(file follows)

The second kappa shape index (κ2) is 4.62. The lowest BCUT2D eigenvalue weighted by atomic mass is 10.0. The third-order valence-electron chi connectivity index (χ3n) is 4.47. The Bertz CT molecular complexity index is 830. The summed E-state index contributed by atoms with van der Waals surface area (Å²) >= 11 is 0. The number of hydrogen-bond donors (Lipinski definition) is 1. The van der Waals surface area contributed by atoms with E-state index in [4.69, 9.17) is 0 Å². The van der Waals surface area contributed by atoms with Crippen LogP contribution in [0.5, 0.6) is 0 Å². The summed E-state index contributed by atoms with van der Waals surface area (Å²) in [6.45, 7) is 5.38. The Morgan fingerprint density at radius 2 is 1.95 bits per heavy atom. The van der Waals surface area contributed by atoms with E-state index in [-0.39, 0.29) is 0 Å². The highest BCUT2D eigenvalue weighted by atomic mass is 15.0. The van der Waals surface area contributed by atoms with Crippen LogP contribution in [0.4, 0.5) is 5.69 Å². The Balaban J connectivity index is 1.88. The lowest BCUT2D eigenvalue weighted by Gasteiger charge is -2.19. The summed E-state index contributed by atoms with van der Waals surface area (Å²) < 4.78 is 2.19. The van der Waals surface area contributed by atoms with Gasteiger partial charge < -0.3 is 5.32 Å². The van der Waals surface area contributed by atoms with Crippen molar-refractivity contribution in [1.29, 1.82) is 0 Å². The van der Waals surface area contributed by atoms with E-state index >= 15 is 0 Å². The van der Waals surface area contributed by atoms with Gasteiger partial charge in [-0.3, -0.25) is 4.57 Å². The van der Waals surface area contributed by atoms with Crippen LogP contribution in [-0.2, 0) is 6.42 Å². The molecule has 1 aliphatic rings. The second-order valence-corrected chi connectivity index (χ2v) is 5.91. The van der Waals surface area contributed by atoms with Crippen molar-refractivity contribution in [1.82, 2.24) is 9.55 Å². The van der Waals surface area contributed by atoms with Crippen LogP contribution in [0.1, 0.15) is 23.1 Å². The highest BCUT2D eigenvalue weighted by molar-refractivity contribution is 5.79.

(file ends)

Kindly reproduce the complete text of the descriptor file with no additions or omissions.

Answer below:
The second kappa shape index (κ2) is 4.62. The lowest BCUT2D eigenvalue weighted by atomic mass is 10.0. The third-order valence-electron chi connectivity index (χ3n) is 4.47. The Bertz CT molecular complexity index is 830. The summed E-state index contributed by atoms with van der Waals surface area (Å²) >= 11 is 0. The number of hydrogen-bond donors (Lipinski definition) is 1. The van der Waals surface area contributed by atoms with E-state index in [4.69, 9.17) is 0 Å². The van der Waals surface area contributed by atoms with Crippen LogP contribution in [0.5, 0.6) is 0 Å². The summed E-state index contributed by atoms with van der Waals surface area (Å²) in [6.45, 7) is 5.38. The Morgan fingerprint density at radius 2 is 1.95 bits per heavy atom. The van der Waals surface area contributed by atoms with E-state index in [-0.39, 0.29) is 0 Å². The highest BCUT2D eigenvalue weighted by atomic mass is 15.0. The van der Waals surface area contributed by atoms with Crippen LogP contribution in [0.4, 0.5) is 5.69 Å². The Balaban J connectivity index is 1.88. The lowest BCUT2D eigenvalue weighted by Gasteiger charge is -2.19. The summed E-state index contributed by atoms with van der Waals surface area (Å²) < 4.78 is 2.19. The van der Waals surface area contributed by atoms with Gasteiger partial charge < -0.3 is 5.32 Å². The van der Waals surface area contributed by atoms with Crippen molar-refractivity contribution in [1.29, 1.82) is 0 Å². The van der Waals surface area contributed by atoms with E-state index >= 15 is 0 Å². The van der Waals surface area contributed by atoms with Gasteiger partial charge in [-0.3, -0.25) is 4.57 Å². The van der Waals surface area contributed by atoms with Crippen LogP contribution in [-0.2, 0) is 6.42 Å². The molecule has 1 aliphatic rings. The second-order valence-corrected chi connectivity index (χ2v) is 5.91. The van der Waals surface area contributed by atoms with Crippen molar-refractivity contribution in [1.82, 2.24) is 9.55 Å². The van der Waals surface area contributed by atoms with Crippen LogP contribution in [0.1, 0.15) is 23.1 Å². The highest BCUT2D eigenvalue weighted by molar-refractivity contribution is 5.79.